In a few weeks, on Nov. 10, 2014, the U.S. Supreme Court will hear oral arguments in M&G Polymers USA, LLC v. Tackett. The case is out of that hotbed of ERISA litigation, the U.S. Court of Appeals for the 6th Circuit. Officially, the Question Presented to the Court is:
“Whether, when construing collective bargaining agreements in Labor Management Relations Act (LMRA) cases, courts should presume that silence concerning the duration of retiree health-care benefits means the parties intended those benefits to vest (and therefore continue indefinitely), as the Sixth Circuit holds; or should require a clear statement that health-care benefits are intended to survive the termination of the collective bargaining agreement, as the Third Circuit holds; or should require at least some language in the agreement that can reasonably support an interpretation that health-care benefits should continue indefinitely, as the Second and Seventh Circuits hold.”
Thomas Hopson of SCOTUSblog summarizes the issue this way:
“what language in a union collective bargaining agreement will cause health-care benefits to vest – that is, continue as long as the beneficiary remains a retiree?”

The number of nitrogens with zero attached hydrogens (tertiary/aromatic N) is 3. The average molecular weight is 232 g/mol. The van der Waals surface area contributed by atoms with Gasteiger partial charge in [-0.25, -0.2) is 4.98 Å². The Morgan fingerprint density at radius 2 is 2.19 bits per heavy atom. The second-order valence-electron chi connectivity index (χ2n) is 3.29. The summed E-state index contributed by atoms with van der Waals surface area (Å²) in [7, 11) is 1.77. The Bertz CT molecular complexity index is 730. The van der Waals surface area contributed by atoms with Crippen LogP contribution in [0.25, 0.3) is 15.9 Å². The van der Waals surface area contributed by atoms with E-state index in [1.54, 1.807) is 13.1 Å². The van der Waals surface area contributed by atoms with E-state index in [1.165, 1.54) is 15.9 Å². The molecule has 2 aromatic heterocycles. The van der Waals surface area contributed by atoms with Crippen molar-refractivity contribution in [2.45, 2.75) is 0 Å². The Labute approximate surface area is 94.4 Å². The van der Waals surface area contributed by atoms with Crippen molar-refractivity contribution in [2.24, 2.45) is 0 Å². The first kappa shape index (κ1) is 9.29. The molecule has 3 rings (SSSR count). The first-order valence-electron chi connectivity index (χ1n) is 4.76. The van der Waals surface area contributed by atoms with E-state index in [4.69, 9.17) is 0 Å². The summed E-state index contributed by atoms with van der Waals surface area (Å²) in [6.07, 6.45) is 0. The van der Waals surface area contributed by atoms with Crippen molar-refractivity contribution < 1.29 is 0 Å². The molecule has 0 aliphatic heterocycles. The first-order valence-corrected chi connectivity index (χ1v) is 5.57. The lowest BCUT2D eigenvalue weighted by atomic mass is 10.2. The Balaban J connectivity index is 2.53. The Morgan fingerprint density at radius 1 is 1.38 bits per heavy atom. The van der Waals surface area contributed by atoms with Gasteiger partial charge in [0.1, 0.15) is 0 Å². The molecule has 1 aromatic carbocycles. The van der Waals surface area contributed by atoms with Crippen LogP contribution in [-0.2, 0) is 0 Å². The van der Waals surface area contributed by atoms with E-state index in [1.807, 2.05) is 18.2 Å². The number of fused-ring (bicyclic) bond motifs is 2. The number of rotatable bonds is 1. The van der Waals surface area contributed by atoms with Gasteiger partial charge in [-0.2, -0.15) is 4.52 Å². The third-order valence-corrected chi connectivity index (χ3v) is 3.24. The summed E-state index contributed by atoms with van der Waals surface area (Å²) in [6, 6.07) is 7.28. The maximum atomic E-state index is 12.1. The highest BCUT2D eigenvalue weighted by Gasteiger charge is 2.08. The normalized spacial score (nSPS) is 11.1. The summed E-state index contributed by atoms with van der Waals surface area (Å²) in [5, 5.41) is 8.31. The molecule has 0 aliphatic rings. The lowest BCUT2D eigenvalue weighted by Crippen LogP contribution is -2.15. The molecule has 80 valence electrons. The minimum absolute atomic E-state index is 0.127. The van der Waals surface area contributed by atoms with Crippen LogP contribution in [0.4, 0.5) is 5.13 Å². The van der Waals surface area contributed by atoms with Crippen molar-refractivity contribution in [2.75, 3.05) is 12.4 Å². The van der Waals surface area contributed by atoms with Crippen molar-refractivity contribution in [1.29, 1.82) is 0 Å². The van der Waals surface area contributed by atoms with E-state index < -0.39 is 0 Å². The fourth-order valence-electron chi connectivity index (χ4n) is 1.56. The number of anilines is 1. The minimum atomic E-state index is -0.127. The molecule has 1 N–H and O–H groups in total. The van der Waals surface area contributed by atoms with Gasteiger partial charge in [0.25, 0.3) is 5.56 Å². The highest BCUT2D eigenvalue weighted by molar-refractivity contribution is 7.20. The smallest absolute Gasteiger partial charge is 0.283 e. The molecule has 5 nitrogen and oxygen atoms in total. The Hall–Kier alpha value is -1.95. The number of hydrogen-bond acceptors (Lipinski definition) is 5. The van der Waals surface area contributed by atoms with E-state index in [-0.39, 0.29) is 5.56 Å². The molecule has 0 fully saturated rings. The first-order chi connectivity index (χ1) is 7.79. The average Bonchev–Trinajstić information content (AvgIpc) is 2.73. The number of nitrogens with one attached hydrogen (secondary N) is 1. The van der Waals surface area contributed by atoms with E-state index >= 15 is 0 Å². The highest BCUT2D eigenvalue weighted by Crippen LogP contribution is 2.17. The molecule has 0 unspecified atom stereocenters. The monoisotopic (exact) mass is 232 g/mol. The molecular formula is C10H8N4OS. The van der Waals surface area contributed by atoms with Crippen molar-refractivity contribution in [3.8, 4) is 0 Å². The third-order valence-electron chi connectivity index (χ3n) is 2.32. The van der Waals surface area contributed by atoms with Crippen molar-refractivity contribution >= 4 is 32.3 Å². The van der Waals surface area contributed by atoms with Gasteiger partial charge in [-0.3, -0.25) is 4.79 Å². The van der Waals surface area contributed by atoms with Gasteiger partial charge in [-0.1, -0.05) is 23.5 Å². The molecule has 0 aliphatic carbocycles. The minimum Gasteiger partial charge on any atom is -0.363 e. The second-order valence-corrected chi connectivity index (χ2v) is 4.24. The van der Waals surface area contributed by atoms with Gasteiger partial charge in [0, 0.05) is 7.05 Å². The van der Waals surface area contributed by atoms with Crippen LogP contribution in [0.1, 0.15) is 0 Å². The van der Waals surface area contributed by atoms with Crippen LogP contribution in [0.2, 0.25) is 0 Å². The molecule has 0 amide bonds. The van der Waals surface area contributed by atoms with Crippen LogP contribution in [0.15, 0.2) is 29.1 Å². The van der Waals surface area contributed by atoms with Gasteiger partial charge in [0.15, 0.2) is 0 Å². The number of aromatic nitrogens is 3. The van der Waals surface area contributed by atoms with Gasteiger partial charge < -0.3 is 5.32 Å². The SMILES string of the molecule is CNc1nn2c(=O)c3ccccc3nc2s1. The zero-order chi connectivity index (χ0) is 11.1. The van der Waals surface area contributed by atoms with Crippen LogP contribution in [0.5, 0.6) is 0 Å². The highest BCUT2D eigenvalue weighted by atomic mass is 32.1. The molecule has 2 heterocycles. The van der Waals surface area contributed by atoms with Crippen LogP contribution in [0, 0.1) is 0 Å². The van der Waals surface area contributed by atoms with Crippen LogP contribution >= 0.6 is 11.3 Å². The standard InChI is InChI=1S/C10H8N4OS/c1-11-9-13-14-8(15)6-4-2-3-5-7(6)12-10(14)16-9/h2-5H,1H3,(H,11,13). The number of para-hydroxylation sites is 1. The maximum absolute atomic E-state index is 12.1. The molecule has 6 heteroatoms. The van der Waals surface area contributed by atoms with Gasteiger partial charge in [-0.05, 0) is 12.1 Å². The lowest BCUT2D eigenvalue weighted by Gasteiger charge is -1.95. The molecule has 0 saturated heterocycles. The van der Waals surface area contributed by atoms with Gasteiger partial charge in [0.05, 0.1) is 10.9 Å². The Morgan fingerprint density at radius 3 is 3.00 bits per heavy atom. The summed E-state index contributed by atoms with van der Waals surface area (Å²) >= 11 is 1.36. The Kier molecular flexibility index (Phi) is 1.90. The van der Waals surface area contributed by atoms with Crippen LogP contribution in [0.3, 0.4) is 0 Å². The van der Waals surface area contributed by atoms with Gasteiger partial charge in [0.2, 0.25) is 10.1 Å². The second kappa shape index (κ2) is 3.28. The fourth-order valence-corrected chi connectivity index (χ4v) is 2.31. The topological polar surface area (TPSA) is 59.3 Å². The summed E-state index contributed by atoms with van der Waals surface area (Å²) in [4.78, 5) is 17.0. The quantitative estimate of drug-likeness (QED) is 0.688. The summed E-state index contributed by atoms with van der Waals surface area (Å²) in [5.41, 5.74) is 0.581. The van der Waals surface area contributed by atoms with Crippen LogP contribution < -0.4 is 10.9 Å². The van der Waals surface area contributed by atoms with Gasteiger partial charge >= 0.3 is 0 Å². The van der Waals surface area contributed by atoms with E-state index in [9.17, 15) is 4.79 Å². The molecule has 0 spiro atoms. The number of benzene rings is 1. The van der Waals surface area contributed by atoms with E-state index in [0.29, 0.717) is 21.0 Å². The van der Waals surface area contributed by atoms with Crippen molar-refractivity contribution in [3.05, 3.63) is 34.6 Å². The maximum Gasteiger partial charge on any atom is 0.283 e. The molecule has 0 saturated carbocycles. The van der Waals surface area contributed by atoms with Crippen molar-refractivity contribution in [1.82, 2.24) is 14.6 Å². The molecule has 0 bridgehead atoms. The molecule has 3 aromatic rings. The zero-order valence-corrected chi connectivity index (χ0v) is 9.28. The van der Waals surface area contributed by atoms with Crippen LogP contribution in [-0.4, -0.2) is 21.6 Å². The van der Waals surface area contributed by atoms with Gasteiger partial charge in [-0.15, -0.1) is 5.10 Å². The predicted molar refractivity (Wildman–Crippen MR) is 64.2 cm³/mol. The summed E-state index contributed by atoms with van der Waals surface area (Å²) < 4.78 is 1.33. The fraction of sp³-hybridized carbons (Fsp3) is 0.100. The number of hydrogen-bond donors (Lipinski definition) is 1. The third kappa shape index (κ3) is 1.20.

SCOTUSblog has put together a terrific page on this case, including all of the briefs and a copy of the lower court opinion, and I am going to defer to them instead of reposting all of the materials here – SCOTUSblog on M&G Polymers USA, LLC v. Tackett
There have been a number of amici curiae briefs filed in this case, including briefs filed on behalf of the:
- - Council on Labor Law Equality and the Society for Human Resource Management;
- - ERISA Industry Committee and the American Benefits Council;
- - Chamber of Commerce of the United State of America, and the Business Roundtable;
- - National Association of Manufacturers;
- - Whirlpool Corporation;
- - Fox Retiree Committee;
- - American Federal of Labor and Congress of Industrial Organizations; and
- - the Labor and Benefits Law Professors, authored by Susan E. Cancelosi (Wayne State University Law School), David Campbell and Kathleen Phair Barnard, and Charlotte Garden (Seattle University School of Law).
On a personal note, one of the attorneys representing Tackett is David M. Cook, who attended the University of Cincinnati College of Law a few years ahead of me, and has represented Mr. Tackett in the lower courts.